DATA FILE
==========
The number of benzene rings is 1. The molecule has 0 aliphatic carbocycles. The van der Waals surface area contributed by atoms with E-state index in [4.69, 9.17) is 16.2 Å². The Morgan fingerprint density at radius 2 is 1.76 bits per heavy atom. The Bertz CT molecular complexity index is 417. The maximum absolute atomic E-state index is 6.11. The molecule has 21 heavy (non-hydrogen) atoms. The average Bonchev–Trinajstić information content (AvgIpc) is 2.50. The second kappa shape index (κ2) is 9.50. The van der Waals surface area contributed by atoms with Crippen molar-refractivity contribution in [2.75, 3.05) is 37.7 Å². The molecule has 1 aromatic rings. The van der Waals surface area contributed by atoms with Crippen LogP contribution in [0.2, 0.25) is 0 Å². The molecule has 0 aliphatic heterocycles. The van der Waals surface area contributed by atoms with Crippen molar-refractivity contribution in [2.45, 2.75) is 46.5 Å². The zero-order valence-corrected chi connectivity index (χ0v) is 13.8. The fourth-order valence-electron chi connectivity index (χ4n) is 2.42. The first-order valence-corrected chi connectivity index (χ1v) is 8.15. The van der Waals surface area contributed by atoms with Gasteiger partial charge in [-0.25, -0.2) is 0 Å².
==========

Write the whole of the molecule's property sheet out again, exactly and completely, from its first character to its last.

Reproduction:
The number of benzene rings is 1. The molecule has 0 aliphatic carbocycles. The van der Waals surface area contributed by atoms with E-state index in [4.69, 9.17) is 16.2 Å². The Morgan fingerprint density at radius 2 is 1.76 bits per heavy atom. The Bertz CT molecular complexity index is 417. The maximum absolute atomic E-state index is 6.11. The molecule has 21 heavy (non-hydrogen) atoms. The average Bonchev–Trinajstić information content (AvgIpc) is 2.50. The second kappa shape index (κ2) is 9.50. The van der Waals surface area contributed by atoms with Crippen molar-refractivity contribution in [2.75, 3.05) is 37.7 Å². The molecule has 1 aromatic rings. The van der Waals surface area contributed by atoms with Crippen LogP contribution in [0.2, 0.25) is 0 Å². The molecule has 0 aliphatic heterocycles. The van der Waals surface area contributed by atoms with Crippen molar-refractivity contribution in [2.45, 2.75) is 46.5 Å². The zero-order valence-corrected chi connectivity index (χ0v) is 13.8. The fourth-order valence-electron chi connectivity index (χ4n) is 2.42. The first-order valence-corrected chi connectivity index (χ1v) is 8.15. The van der Waals surface area contributed by atoms with Gasteiger partial charge in [-0.25, -0.2) is 0 Å².